Astigmatism is a condition in which the uneven curvature of the cornea blurs and distorts both distant and near objects. A normal cornea is round, with even curves from side to side and top to bottom. With astigmatism, the cornea is shaped more like the back of a spoon, curved more in one direction than in another. This causes light rays to have more than one focal point and focus on two separate areas of the retina, distorting the visual image. Two-thirds of Americans with myopia also have astigmatism.

Refractive errors are usually corrected by eyeglasses or contact lenses. Although these are safe and effective methods for treating refractive errors, refractive surgeries are becoming an increasingly popular option.


What are some diseases and disorders affecting the cornea?

Allergies

Allergies affecting the eye are fairly common. The most common allergies are those related to pollen, particularly when the weather is warm and dry. Symptoms can include redness, itching, tearing, burning, stinging, and watery discharge, although they are not usually severe enough to require medical attention. Antihistamine decongestant eyedrops can effectively reduce these symptoms, as does rain and cooler weather, which decreases the amount of pollen in the air

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An increasing number of eye allergy cases are related to medications and contact lens wear. Also, animal hair and certain cosmetics, such as mascara, face creams, and eyebrow pencil, can cause allergies that affect the eye. Touching or rubbing eyes after handling nail polish, soaps, or chemicals may cause an allergic reaction. Some people have sensitivity to lip gloss and eye makeup. Allergy symptoms are temporary and can eliminated by not having contact with the offending cosmetic or detergent.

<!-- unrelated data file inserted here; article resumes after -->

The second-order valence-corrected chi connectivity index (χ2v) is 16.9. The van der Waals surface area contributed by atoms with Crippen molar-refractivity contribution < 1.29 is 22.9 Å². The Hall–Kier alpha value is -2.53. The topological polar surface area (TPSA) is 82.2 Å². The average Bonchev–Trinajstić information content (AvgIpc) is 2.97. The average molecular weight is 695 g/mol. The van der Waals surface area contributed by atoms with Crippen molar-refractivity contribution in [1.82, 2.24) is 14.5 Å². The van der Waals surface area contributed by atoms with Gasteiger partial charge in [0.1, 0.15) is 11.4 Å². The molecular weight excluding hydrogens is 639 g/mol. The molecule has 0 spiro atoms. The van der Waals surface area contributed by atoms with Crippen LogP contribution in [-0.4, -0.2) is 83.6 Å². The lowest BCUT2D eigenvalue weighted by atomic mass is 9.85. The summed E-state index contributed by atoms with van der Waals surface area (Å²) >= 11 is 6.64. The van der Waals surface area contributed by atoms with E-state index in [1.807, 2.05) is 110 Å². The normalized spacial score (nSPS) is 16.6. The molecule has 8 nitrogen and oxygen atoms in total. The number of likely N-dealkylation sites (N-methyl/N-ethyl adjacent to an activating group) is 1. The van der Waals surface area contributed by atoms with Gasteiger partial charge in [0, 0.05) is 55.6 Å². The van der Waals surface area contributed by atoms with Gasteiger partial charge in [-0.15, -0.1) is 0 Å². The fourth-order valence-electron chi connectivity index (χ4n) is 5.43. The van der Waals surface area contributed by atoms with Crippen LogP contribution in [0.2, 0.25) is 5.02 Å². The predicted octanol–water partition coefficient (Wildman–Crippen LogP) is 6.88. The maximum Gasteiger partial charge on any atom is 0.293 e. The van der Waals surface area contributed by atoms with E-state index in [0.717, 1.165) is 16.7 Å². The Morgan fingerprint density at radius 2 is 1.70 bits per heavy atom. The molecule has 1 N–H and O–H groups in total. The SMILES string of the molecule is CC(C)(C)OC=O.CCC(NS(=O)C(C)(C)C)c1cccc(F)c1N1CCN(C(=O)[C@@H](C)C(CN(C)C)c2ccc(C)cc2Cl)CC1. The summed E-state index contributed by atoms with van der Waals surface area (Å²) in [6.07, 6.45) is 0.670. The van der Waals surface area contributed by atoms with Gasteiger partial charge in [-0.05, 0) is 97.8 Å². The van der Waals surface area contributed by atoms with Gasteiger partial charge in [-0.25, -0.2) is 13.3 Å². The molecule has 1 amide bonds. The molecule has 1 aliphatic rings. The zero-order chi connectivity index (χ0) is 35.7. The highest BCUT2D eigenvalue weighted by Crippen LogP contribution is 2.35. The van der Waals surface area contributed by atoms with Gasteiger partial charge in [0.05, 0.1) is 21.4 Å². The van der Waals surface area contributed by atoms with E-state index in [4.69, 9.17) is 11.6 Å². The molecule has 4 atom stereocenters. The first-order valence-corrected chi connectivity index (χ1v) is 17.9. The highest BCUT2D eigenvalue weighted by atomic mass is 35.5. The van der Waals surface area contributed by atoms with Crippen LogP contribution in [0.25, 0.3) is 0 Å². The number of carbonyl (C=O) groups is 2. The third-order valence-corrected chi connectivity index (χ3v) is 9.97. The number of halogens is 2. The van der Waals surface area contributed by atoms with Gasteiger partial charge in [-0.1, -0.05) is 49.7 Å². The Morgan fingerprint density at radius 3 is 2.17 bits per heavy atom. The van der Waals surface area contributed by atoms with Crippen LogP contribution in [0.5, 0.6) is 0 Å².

Conjunctivitis (Pink Eye)

This term describes a group of diseases that cause swelling, itching, burning, and redness of the conjunctiva, the protective membrane that lines the eyelids and covers exposed areas of the sclera, or white of the eye. Conjunctivitis can spread from one person to another and affects millions of Americans at any given time. Conjunctivitis can be caused by a bacterial or viral infection, allergy, environmental irritants, a contact lens product, eyedrops, or eye ointments. At its onset, conjunctivitis is usually painless and does not adversely affect vision. The infection will clear in most cases without requiring medical care. But for some forms of conjunctivitis, treatment will be needed. If treatment is delayed, the infection may worsen and cause corneal inflammation and a loss of vision.

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Corneal Infections

Sometimes the cornea is damaged after a foreign object has penetrated the tissue, such as from a poke in the eye. At other times, bacteria or fungi from a contaminated contact lens can pass into the cornea. Situations like these can cause painful inflammation and corneal infections called keratitis. These infections can reduce visual clarity, produce corneal discharges, and perhaps erode the cornea. Corneal infections can also lead to corneal scarring, which can impair vision and may require a corneal transplant.